This article is from the archive of our partner .

By now, it shouldn't come as a surprise that print outlets are struggling to stay above water in an era of shrinking audiences and ad revenues. Even so, New York magazine and the New York Post are in a battle to see which outlet can be the first to write the pre-mortem on the other outlet's grim future.

The Post on Wednesday afternoon wrote that New York magazine was mulling a move to less frequent, every-other-week publications because of the magazine's many problems: declining print revenue, fewer ad pages, and stagnant circulation. Adding to that speculation were some evasive quotes from the CEO of New York magazine's parent company. "There is nothing definitive yet," he said, and added, "Over the past five years we’ve considered various options." Not exactly throwing cold water on those bubbling rumors, but then again, they are just rumors at this point.

Most importantly, the Post questioned whether or not the magazine's owners, the Wasserstein family trust, would continue to support the magazine if its decline continued. The magazine passed into the family's hands after owner Bruce Wasserstein died, a similar situation to what befell the crumbled Newsweek, a point the Post happily makes.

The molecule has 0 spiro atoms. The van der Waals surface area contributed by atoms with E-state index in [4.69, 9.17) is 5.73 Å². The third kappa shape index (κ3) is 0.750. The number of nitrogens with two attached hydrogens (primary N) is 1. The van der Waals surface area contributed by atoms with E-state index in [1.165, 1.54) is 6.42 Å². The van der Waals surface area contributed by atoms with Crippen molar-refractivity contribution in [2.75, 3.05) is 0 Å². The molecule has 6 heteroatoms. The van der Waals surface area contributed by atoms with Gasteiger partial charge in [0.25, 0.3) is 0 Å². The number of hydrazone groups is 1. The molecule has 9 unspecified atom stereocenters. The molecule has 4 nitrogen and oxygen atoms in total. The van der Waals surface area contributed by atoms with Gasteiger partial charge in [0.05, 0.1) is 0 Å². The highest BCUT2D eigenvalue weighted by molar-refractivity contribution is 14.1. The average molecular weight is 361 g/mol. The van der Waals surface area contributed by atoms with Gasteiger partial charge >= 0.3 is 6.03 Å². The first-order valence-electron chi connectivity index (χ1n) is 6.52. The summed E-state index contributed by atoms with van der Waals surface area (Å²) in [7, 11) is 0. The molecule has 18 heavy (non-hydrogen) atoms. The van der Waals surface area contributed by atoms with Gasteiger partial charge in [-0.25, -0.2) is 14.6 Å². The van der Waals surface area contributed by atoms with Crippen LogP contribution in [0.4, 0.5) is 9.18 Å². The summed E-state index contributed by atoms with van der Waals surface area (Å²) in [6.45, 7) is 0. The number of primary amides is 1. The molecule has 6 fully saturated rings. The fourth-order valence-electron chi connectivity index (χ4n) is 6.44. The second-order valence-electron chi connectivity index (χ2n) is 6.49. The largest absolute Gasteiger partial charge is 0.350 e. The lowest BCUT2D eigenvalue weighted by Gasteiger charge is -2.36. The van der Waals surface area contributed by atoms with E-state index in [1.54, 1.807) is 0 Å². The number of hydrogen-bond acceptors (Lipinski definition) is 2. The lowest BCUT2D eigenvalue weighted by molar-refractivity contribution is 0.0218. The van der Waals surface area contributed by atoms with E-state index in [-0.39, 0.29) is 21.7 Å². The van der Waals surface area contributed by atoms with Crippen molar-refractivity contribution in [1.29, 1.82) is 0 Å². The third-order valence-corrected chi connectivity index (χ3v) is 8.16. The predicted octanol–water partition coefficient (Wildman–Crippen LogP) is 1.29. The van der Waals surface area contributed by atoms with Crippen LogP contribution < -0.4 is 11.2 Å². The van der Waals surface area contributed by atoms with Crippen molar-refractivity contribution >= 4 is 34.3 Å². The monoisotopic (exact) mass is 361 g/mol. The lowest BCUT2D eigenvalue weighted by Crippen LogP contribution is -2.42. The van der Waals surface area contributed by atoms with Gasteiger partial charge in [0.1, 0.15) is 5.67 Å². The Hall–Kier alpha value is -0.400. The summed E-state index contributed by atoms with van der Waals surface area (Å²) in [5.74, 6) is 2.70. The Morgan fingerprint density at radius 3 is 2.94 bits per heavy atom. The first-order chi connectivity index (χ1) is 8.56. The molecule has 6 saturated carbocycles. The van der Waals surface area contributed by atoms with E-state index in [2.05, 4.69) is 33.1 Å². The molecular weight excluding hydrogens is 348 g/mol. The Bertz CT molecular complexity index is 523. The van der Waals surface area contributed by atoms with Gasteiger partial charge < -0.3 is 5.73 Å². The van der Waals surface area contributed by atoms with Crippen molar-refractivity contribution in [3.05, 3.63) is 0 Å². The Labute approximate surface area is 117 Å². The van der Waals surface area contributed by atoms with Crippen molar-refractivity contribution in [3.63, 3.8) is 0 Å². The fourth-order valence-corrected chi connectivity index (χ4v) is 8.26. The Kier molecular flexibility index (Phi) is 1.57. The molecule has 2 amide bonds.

Ownership support is something the Post has not had to worry about. That is, it didn't need to worry about it until New York magazine posted an in-depth story in its issue last week on the declining newspaper, noting that the paper was losing about $50 million a year (!). The piece, titled "Post Mortem: A (somewhat premature) newspaper autopsy," questioned how long News Corp. mogul Rupert Murdoch would support the newspaper, and how long the rest of the company would after that. The answer: "We’re fine until the day after Rupert dies," the Post snarked, according to New York magazine.

So it goes in the constantly struggling print business, particularly in a city crawling with local coverage. Both the Post and New York magazine keep looking for that early scoop to beat the competition. But sadly for print-lovers, their eyes are only targeting the other flailing business.

This article is from the archive of our partner The Wire.

We want to hear what you think about this article. Submit a letter to the editor or write to